Tuesday, December 27, 2011

Chelsea Rep Lab Playwriting Classes

My colleagues and I at Chelsea Rep Lab have been working on expanding our program. In the spring, we will offer a beginning class on Sunday afternoons, and an advanced class every other Monday night. We are quite excited about it. Because we're connected to an acting school (The Acting Studio), every student gets to go through the rehearsal process with actors and a director.
One of my former students, Gregory Cohan, has just written me about his experience in the beginning and advanced classes this year:
"When Anne came to one of the monthly Labs do to give a crash-course in playwriting it opened up a whole new perspective. I remember after doing some writing exercises to get our pens to the paper, Anne was running out of time and said something to the extent of, "If anything, taking a playwriting class will make you a stronger actor." I wanted to be a stronger actor, and it just turned out I really liked to write. One of my favorite components of Anne's class was our reading assignments. We were given plays to read, some one-acts and even some full lengths (depending on the class level) and we sat around and broke them down: protagonist v. antagonist, themes, dramatic images, rhythm, etc... It made you look at pieces of work differently. This carried over into our own work as playwrights. We would read our plays or scenes in class, and it was very similar to how an actor might approach a scene that they're given in a class: what does "A" want? What' does "C" want? "A" wants "B" in spite of "C". I'll never forget that formula. We would break down beats and the rhythm of writing, we would discuss the choices we made, why we made them, and how we can make them much more specific which in turn would result in a more interesting moment or scene to an audience. We would talk about how to make a scene build, how to make it arc, how to keep it moving forward. These are things one might hear in an acting class, from a director or an instructor, but approaching the material from the playwright's perspective definitely helped to crystalize it. This type of critical analysis and thought is something that has helped immensely in approaching new scenes and even audition sides. It's helped me to break down ambiguous material much more effectively and make choices that are clear and interesting."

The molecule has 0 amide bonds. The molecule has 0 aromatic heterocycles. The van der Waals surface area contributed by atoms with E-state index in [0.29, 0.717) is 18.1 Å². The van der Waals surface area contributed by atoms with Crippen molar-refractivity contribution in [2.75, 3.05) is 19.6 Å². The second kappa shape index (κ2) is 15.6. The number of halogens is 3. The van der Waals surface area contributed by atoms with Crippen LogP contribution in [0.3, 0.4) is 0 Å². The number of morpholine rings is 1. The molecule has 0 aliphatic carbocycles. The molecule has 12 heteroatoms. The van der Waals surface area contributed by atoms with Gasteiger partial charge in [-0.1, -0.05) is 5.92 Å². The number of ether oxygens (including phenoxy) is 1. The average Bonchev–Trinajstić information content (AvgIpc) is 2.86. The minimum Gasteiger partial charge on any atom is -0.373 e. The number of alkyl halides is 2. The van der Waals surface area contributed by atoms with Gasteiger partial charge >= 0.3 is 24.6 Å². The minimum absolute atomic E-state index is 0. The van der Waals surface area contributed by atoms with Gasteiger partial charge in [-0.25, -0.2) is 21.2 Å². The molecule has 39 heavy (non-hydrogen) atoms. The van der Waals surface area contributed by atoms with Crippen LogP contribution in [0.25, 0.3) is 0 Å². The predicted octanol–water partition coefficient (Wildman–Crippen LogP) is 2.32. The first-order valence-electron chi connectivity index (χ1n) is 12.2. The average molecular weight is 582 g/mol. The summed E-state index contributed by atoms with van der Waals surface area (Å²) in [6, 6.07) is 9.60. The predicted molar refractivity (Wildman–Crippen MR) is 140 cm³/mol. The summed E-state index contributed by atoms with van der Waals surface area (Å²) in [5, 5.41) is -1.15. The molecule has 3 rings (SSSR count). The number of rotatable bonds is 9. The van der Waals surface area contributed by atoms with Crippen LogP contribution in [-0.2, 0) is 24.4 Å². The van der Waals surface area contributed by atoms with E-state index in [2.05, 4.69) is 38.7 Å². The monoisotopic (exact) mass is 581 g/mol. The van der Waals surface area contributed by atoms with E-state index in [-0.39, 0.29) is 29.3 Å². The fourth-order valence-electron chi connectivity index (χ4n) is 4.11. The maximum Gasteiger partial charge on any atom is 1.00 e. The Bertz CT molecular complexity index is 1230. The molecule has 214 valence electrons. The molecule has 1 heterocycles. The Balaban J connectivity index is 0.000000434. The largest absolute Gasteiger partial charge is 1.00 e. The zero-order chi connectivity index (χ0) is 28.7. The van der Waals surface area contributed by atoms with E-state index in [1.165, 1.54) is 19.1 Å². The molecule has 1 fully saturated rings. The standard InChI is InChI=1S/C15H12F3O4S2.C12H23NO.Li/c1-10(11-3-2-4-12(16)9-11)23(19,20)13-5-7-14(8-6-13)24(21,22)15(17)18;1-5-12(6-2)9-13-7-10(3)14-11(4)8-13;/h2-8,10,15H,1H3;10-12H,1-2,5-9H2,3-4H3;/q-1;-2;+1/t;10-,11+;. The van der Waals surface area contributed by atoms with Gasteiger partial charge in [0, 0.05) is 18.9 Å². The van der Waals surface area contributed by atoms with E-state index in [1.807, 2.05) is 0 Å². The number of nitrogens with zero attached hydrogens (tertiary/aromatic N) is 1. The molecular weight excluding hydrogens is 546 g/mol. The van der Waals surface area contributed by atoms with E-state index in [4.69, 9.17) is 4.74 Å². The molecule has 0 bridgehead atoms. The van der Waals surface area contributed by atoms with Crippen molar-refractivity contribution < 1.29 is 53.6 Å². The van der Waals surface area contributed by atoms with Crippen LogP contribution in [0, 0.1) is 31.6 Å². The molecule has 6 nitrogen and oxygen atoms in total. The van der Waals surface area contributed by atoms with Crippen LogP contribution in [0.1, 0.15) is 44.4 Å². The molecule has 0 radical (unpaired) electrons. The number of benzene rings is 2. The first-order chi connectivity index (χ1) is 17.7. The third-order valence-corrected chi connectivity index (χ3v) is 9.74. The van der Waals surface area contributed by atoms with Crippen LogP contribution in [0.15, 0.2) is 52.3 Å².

So, if that isn't a good reason to teach, I don't know what is.

Thursday, December 15, 2011

Soup & a Story

As part of Open Source Gallery’s fourth annual December Soup Kitchen, playwright Anne Phelan will serve soup and read from her play, Crèche Scenes, on Wednesday, December 21, 2011.

The soup will be Giuliano Hazan’s Pappa al pomodoro (Tuscan Tomato Bread Soup). Phelan will be reading the monologue “Pete’s Christmas Story,” about a thwarted office worker’s Christmas Eve theft of a statue of the Baby Jesus. She has had three plays produced at Open Source: Brooklyn Lighthouse (based on the paintings of Jacob Ouillette), Deconstruction (based on the paintings of Rachel Youens), and Mi Tigre, My Lover (based on the paintings of Naoe Suzuki). Phelan is currently at work on a full-length version of the latter, The Tiger Play, which will be read at the Gallery in September as part of 30 Plays Celebrate 30 Years, the 30th anniversary of the League of Professional Theatre Women.

Open Source Gallery is a participant-driven art initiative in Brooklyn, NY that provides space, community and conceptual context for creative play and critical commentary. Founded by Monika Wuhrer and Gary Baldwin, it is a not-for-profit organization; all contributions are tax-deductible. The current show is Felipe Mujica’s fabric installation One Day This Will All Be Yours.

The soup kitchen is open most nights in December, 7-9 PM, and located at Open Source Gallery, 306 17th Street (corner of Sixth Avenue) in Park Slope, Brooklyn. Admission is free. For more information, info@open-source-gallery.org. The soup kitchen calendar is available at http://open-source-gallery.org.

Photo is of the new Open Source Gallery's opening night last June.

Thursday, December 1, 2011

My Student

My former student, Angelo Berkowitz, has just had his screenplay "Walt Whitman Never Paid for It" shot. He wrote the play for my playwriting class last year, and adapted it for the screen. He also plays the lead.
Go to YouTube, and search WALT WHITMAN NEVER PAID FOR IT.

Dead Composers

There was a wonderful article on Slate this week (with YouTube links) entitled "Famous Classical Composers: The Last Piece They Wrote Before They Died." It's not just the usual suspects (Bach, Mozart, etc.), but also Schubert (Der Winterreise), Brahms and Schoenberg. The link (as above) is: http://www.slate.com/articles/arts/music_box/2011/11/famous_classical_composers_the_last_piece_they_wrote_before_they_died_.html
The Mozart is disappointing. It's the Neville Marriner Requiem (sooo sloow), and does not include the last movement Mozart wrote (I believe), which is the Lacrimosa. And if that does not send shivers up your spine, nothing ever will.